Fat Loss via Thermogenesis

Okay, its been awhile since I’ve posted on here, but I thought I’ve found and practiced (important for what I do) some basic principles of fat loss. Nobody really likes having a lot of fat on their body. The low-intellect society in which we live shuns fat, in spite of the numerous studies which show that people in the BMI ‘Overweight’ category have the greatest longevity of all the weight groups! But, I like losing fat because it means my body is working well and utilizing the nutrients that I’m giving it.

Anyway, I’ve deviated from my main topic. This post is all about fat loss, generally via thermogenesis. Now there are two types of thermogenesis: cold and hot. Cold is generally the hated form, and for good reason: its pretty darn uncomfortable. But I will say this: the benefits of starting your day with a 5min icy-cold shower are plentiful – start the day by jump-starting your weight loss, if you do it right a basic vagus nerve hack, and of course a lovely jolt of awakening that beats a cup of coffee.

Oooops, I just told you one of my hacks. Gol ding it! Oh well, take it as a freebie. I’m really just annoyed that I went out of order. Anyway, here’s my full list of cold hacks:

  1. Yoga outside on a cool morning
  2. Drinking cold water throughout the day
  3. Taking icy-cold showers
  4. Generally staying in a cool environment

#2 is an especially fun hack cuz its easy! Plus you get the health benefits of good hydration while helping your body to burn some extra calories passively!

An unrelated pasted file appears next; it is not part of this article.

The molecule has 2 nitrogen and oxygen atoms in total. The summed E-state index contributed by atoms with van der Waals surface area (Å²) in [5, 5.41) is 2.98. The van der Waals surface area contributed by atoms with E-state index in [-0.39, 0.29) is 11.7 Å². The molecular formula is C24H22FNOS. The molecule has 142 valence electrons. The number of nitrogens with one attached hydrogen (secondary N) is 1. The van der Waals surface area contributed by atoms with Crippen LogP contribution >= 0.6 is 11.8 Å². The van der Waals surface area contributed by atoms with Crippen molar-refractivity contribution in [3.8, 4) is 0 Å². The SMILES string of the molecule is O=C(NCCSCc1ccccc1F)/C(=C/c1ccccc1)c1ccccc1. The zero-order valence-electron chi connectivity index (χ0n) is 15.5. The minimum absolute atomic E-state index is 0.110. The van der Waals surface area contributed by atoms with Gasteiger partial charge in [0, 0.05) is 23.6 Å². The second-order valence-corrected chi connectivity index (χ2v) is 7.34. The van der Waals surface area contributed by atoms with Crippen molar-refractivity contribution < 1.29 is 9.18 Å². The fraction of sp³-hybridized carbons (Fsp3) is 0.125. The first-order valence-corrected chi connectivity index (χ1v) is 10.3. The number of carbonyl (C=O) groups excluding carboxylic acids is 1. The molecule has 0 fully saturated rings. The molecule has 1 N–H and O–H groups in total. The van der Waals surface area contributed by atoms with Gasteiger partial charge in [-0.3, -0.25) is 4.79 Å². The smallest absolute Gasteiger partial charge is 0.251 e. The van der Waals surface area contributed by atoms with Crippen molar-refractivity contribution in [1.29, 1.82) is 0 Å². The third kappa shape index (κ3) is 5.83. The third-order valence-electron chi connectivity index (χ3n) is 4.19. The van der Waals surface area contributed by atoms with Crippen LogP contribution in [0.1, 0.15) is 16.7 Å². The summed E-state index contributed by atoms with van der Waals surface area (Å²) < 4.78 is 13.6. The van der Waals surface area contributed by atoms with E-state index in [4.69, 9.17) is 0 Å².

I’ll be honest: as far as heat thermogenesis goes, I don’t have much experience. I don’t like hot conditions as much as cold so I honestly don’t utilize it that much. I know, I should test everything but COME ON. I know what works for me, but if anyone has any good heat techniques be sure to let me know!




Ah yes, stress. That great mountain so many of us have to climb. However, when I take a step back and observe, I realize something: we are making a mountain out of a molehill. Everyone scurries here and there, works their tails off, eats bad, drinks worse, make bad choices and wonder what went wrong. Wowzers. Alright, my beloved reader, calm down. Fine, everything will be.

A while ago, I realized I was at a stopping point for losing weight. I lost a bunch, but couldn’t lose anymore (aiming for the sixpack, almost got it). Aside from my semi-narcissistic goal, I was worrying about WHY I COULDN’T LOSE WEIGHT. It just wasn’t happening for me. But, I took a step back, observed my life, and realized the following: